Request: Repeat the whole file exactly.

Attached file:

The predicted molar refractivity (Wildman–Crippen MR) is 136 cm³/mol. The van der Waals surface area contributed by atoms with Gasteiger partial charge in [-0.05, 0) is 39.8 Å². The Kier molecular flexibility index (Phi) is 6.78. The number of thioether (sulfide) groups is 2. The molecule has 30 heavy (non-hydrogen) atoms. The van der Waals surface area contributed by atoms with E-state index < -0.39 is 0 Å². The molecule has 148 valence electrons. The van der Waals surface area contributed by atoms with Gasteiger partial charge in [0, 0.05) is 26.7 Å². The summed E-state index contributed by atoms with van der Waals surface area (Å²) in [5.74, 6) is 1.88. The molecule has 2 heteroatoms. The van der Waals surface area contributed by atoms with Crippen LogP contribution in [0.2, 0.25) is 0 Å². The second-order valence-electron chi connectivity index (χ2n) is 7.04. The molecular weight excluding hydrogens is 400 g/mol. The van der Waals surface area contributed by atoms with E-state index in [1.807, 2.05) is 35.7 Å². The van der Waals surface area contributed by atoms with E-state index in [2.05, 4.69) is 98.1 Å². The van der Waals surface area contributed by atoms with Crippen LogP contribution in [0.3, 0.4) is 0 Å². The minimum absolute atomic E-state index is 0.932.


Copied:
The predicted molar refractivity (Wildman–Crippen MR) is 136 cm³/mol. The van der Waals surface area contributed by atoms with Gasteiger partial charge in [-0.05, 0) is 39.8 Å². The Kier molecular flexibility index (Phi) is 6.78. The number of thioether (sulfide) groups is 2. The molecule has 30 heavy (non-hydrogen) atoms. The van der Waals surface area contributed by atoms with E-state index < -0.39 is 0 Å². The molecule has 148 valence electrons. The van der Waals surface area contributed by atoms with Gasteiger partial charge in [0, 0.05) is 26.7 Å². The summed E-state index contributed by atoms with van der Waals surface area (Å²) in [5.74, 6) is 1.88. The molecule has 2 heteroatoms. The van der Waals surface area contributed by atoms with Crippen LogP contribution in [0.2, 0.25) is 0 Å². The second-order valence-electron chi connectivity index (χ2n) is 7.04. The molecular weight excluding hydrogens is 400 g/mol. The van der Waals surface area contributed by atoms with E-state index in [1.807, 2.05) is 35.7 Å². The van der Waals surface area contributed by atoms with E-state index in [2.05, 4.69) is 98.1 Å². The van der Waals surface area contributed by atoms with Crippen LogP contribution in [0.3, 0.4) is 0 Å². The minimum absolute atomic E-state index is 0.932.